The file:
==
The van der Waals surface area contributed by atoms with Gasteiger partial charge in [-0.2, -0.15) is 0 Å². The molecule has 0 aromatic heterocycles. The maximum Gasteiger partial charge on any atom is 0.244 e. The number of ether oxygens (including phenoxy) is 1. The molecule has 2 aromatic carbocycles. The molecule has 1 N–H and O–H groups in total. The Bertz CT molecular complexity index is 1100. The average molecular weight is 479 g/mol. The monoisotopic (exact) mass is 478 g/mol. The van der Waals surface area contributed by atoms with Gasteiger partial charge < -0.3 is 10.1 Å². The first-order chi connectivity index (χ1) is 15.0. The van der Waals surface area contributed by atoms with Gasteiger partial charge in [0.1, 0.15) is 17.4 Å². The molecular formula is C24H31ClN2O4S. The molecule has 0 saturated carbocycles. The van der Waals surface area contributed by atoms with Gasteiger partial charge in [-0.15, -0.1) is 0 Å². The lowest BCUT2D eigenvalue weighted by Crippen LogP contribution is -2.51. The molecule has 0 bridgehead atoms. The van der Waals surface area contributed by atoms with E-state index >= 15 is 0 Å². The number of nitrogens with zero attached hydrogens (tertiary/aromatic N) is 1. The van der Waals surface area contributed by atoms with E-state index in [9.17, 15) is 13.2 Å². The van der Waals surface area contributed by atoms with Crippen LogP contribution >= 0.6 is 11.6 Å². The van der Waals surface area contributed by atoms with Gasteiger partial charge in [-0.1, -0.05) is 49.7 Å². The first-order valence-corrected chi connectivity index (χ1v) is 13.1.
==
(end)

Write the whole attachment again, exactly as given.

The van der Waals surface area contributed by atoms with Gasteiger partial charge in [-0.2, -0.15) is 0 Å². The molecule has 0 aromatic heterocycles. The maximum Gasteiger partial charge on any atom is 0.244 e. The number of ether oxygens (including phenoxy) is 1. The molecule has 2 aromatic carbocycles. The molecule has 1 N–H and O–H groups in total. The Bertz CT molecular complexity index is 1100. The average molecular weight is 479 g/mol. The monoisotopic (exact) mass is 478 g/mol. The van der Waals surface area contributed by atoms with Gasteiger partial charge < -0.3 is 10.1 Å². The first-order chi connectivity index (χ1) is 15.0. The van der Waals surface area contributed by atoms with Gasteiger partial charge in [0.1, 0.15) is 17.4 Å². The molecular formula is C24H31ClN2O4S. The molecule has 0 saturated carbocycles. The van der Waals surface area contributed by atoms with Gasteiger partial charge in [-0.15, -0.1) is 0 Å². The lowest BCUT2D eigenvalue weighted by Crippen LogP contribution is -2.51. The molecule has 0 bridgehead atoms. The van der Waals surface area contributed by atoms with E-state index >= 15 is 0 Å². The number of nitrogens with zero attached hydrogens (tertiary/aromatic N) is 1. The van der Waals surface area contributed by atoms with E-state index in [9.17, 15) is 13.2 Å². The van der Waals surface area contributed by atoms with Crippen LogP contribution >= 0.6 is 11.6 Å². The van der Waals surface area contributed by atoms with Gasteiger partial charge in [-0.1, -0.05) is 49.7 Å². The first-order valence-corrected chi connectivity index (χ1v) is 13.1.